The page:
The History of Theatre: Aristophanes
Aristophanes (448?-385 BC), Athenian playwright, considered one of the greatest writers of comedy in
literary history. His plays have been produced through the centuries and have remained popular because
of their wit, comic invention, and poetic language.
Aristophanes is believed to have been born in Athens, Greece, in the deme, or township, of
Cydathenaeum. Presumably, he was well educated and may have had property on the island of Aegina.
He had three sons-Philippos, Araros, and Nikostratos-all of whom were comic poets.
Aristophanes was first and foremost a satirist. During his lifetime Athens underwent a period of
convulsive cultural and social change, and he found a ready target in the politicians, poets, and
philosophers of his day. It would nevertheless be misleading to describe Aristophanes as a reactionary or a
conservative, since his works show no sympathy for the aristocratic party in Athenian politics. No class,
age, or profession was exempt from his satire. Aristophanes wrote more than 40 plays, of which 11 are
extant. His first three plays were produced under pseudonyms, including The Acharnians (425 BC), a plea
for ending the war with Sparta. The Knights (424 BC), the first of the plays of Aristophanes to be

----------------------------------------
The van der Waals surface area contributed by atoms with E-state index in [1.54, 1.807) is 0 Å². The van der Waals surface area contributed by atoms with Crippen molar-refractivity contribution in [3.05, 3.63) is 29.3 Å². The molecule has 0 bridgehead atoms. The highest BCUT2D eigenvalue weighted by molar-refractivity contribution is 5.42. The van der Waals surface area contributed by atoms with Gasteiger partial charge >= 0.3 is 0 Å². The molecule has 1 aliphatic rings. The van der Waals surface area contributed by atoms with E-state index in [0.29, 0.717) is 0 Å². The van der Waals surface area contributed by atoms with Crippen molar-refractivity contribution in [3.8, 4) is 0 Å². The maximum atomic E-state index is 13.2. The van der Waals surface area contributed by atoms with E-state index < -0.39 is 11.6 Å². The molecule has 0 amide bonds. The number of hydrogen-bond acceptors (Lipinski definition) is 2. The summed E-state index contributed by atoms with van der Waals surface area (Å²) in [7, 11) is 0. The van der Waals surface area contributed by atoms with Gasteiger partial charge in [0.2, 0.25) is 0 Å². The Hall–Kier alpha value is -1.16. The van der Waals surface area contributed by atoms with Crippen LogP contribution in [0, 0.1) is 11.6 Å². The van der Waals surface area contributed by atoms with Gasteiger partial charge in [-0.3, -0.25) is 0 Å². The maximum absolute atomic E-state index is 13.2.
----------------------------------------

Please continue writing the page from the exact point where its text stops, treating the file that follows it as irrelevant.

presented under his own name, is a devastating satire about Athenian politician and military leader Cleon,
champion of the democratic forces and leader of the war party. The Clouds (423 BC) satirizes Greek
philosopher Socrates, whose penetrating analysis of established values Aristophanes considered opposed
to the interests of the state. In The Wasps (422 BC) Aristophanes satirized the courts of justice of the
day, and in The Peace (421 BC) he again argued for peace between Athens and Sparta. The Birds (414
BC) is a fantasy in which an Athenian persuades the birds to build a city in the clouds and then imposes
his own terms on the gods. Lysistrata (411 BC), another satire on war, in which women strike for peace
by practicing celibacy, is his most famous work. Thesmorphoriazusae (411 BC) and The Frogs (405 BC)
include attacks on Athenian playwright Euripides. Ecclesiazusa (393 BC) is a satire on the idea of
communal ownership of property, and Plutus (388 BC) reduced to absurdity the concept of redistribution
of wealth in Athens. These works, basically fantasies, were written in a form related to that of
contemporary tragedy. They include dialogue scenes, long choral harangues, lyric passages, and a great
deal of music and dance.
The plays of Aristophanes exerted considerable influence on English satire, notably that of English
playwright Ben Jonson in the 17th century and English novelist Henry Fielding in the 18th century.
Aristophanes was born...